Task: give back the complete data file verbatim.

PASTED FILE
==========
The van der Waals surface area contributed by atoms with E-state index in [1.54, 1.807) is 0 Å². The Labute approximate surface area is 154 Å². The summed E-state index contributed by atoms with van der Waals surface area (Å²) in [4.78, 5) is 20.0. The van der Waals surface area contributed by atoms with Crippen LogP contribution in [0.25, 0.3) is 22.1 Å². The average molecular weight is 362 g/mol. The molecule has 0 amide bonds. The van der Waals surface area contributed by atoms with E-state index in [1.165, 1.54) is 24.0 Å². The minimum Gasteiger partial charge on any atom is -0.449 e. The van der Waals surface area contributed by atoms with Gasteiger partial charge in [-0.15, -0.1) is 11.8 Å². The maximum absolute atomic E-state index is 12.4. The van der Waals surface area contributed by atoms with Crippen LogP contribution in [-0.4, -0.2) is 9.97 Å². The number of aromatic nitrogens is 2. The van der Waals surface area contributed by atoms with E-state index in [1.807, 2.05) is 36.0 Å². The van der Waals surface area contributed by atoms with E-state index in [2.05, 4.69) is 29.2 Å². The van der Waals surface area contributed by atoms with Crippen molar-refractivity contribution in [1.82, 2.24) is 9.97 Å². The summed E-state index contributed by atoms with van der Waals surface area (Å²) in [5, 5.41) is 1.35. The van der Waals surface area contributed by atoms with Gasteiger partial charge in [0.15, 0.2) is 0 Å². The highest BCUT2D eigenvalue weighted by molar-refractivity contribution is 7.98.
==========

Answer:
The van der Waals surface area contributed by atoms with E-state index in [1.54, 1.807) is 0 Å². The Labute approximate surface area is 154 Å². The summed E-state index contributed by atoms with van der Waals surface area (Å²) in [4.78, 5) is 20.0. The van der Waals surface area contributed by atoms with Crippen LogP contribution in [0.25, 0.3) is 22.1 Å². The average molecular weight is 362 g/mol. The molecule has 0 amide bonds. The van der Waals surface area contributed by atoms with E-state index in [1.165, 1.54) is 24.0 Å². The minimum Gasteiger partial charge on any atom is -0.449 e. The van der Waals surface area contributed by atoms with Gasteiger partial charge in [-0.15, -0.1) is 11.8 Å². The maximum absolute atomic E-state index is 12.4. The van der Waals surface area contributed by atoms with Crippen LogP contribution in [-0.4, -0.2) is 9.97 Å². The number of aromatic nitrogens is 2. The van der Waals surface area contributed by atoms with E-state index in [1.807, 2.05) is 36.0 Å². The van der Waals surface area contributed by atoms with E-state index in [2.05, 4.69) is 29.2 Å². The van der Waals surface area contributed by atoms with Crippen molar-refractivity contribution in [1.82, 2.24) is 9.97 Å². The summed E-state index contributed by atoms with van der Waals surface area (Å²) in [5, 5.41) is 1.35. The van der Waals surface area contributed by atoms with Gasteiger partial charge in [0.15, 0.2) is 0 Å². The highest BCUT2D eigenvalue weighted by molar-refractivity contribution is 7.98.